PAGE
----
Similarly too, a warning tale is presented in: My co-worker writes a mean blog about me , where the writer came across a work colleague’s blog which included numerous posts belittling them in the workplace.

And probably most famously, the Twitter Joke Trial.

Thankfully, these incidents are rare, and easily avoidable if a sensible approach is taken.

Choose the platforms best suited for your information.
Get to know the platforms available. Facebook, Instagram, Twitter, LinkedIn and blogs (to name the most used) each have strengths and weaknesses depending on who you want to reach and in what form. Often the platforms can interconnect and publishing on one can trigger a notification on another, should you wish to be on multiple platforms and widen your audience.

Take time to understand and adjust privacy settings to suit your needs.
Privacy settings are flexible and it’s important to learn their setup. That way the content you publish is far more strictly controlled by you as to its audience. Remember, good as they are, settings are not guaranteed to protect your words. You cannot predict the reach of what you publish. If you don’t want a curated series of screen captures of your publications read back to you in seven years, then don’t publish it online – write in a paper notebook which at any time you can burn.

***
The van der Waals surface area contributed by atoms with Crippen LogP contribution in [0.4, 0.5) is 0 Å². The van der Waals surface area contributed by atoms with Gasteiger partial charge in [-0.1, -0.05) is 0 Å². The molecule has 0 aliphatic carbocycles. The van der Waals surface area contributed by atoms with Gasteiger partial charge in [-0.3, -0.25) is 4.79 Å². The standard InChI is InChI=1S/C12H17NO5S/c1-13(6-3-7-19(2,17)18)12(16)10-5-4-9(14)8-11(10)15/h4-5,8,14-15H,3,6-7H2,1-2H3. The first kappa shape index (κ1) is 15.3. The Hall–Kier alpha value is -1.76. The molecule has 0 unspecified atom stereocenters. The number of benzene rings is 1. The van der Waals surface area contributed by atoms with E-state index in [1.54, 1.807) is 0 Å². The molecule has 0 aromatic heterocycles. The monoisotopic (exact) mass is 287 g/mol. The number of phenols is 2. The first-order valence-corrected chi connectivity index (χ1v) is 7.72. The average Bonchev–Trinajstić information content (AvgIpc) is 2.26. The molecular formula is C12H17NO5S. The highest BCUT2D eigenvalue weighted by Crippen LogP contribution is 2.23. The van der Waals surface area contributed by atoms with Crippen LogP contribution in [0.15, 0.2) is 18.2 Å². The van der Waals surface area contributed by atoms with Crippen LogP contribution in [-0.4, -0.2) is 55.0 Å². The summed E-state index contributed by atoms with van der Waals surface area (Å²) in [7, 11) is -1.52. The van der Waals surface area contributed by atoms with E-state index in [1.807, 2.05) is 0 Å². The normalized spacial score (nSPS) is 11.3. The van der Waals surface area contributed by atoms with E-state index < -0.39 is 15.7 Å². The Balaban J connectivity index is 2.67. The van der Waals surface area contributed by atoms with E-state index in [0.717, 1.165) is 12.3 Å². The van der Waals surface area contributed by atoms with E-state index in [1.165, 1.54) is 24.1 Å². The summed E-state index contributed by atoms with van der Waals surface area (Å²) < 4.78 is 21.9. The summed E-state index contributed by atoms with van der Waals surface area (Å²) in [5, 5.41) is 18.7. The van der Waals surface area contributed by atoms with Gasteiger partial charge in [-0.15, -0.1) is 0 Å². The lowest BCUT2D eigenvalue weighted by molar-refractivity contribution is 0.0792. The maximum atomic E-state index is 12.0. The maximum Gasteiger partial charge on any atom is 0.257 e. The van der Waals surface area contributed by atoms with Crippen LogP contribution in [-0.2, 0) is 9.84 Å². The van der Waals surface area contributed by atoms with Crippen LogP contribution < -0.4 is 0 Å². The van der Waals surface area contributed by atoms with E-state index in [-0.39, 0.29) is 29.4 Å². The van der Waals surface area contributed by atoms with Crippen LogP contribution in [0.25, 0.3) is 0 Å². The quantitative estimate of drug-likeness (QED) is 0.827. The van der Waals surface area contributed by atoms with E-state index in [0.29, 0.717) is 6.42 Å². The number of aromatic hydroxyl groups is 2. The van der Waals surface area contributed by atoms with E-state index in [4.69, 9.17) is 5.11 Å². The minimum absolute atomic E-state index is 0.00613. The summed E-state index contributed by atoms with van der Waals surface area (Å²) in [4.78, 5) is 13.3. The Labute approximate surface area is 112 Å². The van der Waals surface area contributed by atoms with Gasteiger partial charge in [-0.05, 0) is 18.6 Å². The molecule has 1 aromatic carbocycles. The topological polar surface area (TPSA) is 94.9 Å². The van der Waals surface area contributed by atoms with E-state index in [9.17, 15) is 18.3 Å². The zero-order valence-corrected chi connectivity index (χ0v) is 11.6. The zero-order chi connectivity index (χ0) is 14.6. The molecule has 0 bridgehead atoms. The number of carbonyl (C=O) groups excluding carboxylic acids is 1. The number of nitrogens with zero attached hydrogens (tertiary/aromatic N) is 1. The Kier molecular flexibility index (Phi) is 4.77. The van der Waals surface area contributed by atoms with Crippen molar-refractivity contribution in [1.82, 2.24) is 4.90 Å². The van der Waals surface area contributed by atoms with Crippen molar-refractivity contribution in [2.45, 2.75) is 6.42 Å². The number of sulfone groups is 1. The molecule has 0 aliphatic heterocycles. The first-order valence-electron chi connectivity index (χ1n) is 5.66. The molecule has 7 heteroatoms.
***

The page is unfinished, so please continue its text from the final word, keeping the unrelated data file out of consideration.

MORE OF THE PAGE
Think about what message you are going to post.
If you have nothing to say, then that’s OK. Having a reason to publish something for your audience is not just good practice for social media, but has been for all publishing. The rules are essentially the same, if just at their loosest and transient on social media.

Some publish on their hobby or interest. Others use it to promote their profession or service. Some upload photos of their pet. Others upload photos of their meals. Some people publish a narrative on any subject that comes to mind. Others publish without thinking. As long as it is nothing malicious or incendiary, it goes on without a hitch.

Delia Venables lists her “gripes” of social media publishing as including:

  • Too often
  • Not enough interest
  • Not enough reciprocation
  • Poorly composed

Delia has a point, but might be a little heavy handed here. We are talking about encouraging publishing. Restricting poor content is not maybe as helpful as guiding what the motives should be to posting better content. It’s more positive, perhaps, to follow some simple “do’s” rather than lecturing “don’ts”.

Although, let’s start with a Don’t:
Don’t become concerned with frequency. Publish whenever suits you. You’re in control.

If publishing from an employer’s social media:

  • Follow company policy
  • Publish only authorised information
  • Respond to communication in a polite manner